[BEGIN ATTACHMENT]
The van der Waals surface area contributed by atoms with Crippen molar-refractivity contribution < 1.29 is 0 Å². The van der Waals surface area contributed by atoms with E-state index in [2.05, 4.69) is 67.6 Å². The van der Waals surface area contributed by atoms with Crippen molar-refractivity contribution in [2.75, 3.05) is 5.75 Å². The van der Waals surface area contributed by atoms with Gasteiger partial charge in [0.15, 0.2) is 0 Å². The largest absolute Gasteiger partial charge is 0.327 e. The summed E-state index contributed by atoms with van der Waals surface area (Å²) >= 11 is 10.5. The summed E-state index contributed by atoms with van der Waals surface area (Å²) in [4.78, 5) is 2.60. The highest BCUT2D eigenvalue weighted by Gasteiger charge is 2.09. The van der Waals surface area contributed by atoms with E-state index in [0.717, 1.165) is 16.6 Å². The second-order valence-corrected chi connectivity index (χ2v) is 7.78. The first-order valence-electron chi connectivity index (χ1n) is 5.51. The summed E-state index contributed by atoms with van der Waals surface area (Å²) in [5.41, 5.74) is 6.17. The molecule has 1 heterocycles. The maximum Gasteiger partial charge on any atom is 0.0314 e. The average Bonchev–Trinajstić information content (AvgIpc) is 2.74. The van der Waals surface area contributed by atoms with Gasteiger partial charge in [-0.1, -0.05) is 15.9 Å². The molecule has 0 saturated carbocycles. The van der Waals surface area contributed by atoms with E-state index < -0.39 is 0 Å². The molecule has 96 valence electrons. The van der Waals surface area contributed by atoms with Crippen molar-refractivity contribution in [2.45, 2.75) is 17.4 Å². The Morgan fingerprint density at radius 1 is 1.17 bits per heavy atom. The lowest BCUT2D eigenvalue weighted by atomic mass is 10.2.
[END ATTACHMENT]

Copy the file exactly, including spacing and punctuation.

The van der Waals surface area contributed by atoms with Crippen molar-refractivity contribution < 1.29 is 0 Å². The van der Waals surface area contributed by atoms with E-state index in [2.05, 4.69) is 67.6 Å². The van der Waals surface area contributed by atoms with Crippen molar-refractivity contribution in [2.75, 3.05) is 5.75 Å². The van der Waals surface area contributed by atoms with Gasteiger partial charge in [0.15, 0.2) is 0 Å². The largest absolute Gasteiger partial charge is 0.327 e. The summed E-state index contributed by atoms with van der Waals surface area (Å²) >= 11 is 10.5. The summed E-state index contributed by atoms with van der Waals surface area (Å²) in [4.78, 5) is 2.60. The highest BCUT2D eigenvalue weighted by Gasteiger charge is 2.09. The van der Waals surface area contributed by atoms with E-state index in [0.717, 1.165) is 16.6 Å². The second-order valence-corrected chi connectivity index (χ2v) is 7.78. The first-order valence-electron chi connectivity index (χ1n) is 5.51. The summed E-state index contributed by atoms with van der Waals surface area (Å²) in [5.41, 5.74) is 6.17. The molecule has 1 heterocycles. The maximum Gasteiger partial charge on any atom is 0.0314 e. The average Bonchev–Trinajstić information content (AvgIpc) is 2.74. The van der Waals surface area contributed by atoms with Gasteiger partial charge in [-0.1, -0.05) is 15.9 Å². The molecule has 0 saturated carbocycles. The van der Waals surface area contributed by atoms with E-state index < -0.39 is 0 Å². The molecule has 96 valence electrons. The van der Waals surface area contributed by atoms with Crippen molar-refractivity contribution in [2.45, 2.75) is 17.4 Å². The Morgan fingerprint density at radius 1 is 1.17 bits per heavy atom. The lowest BCUT2D eigenvalue weighted by atomic mass is 10.2.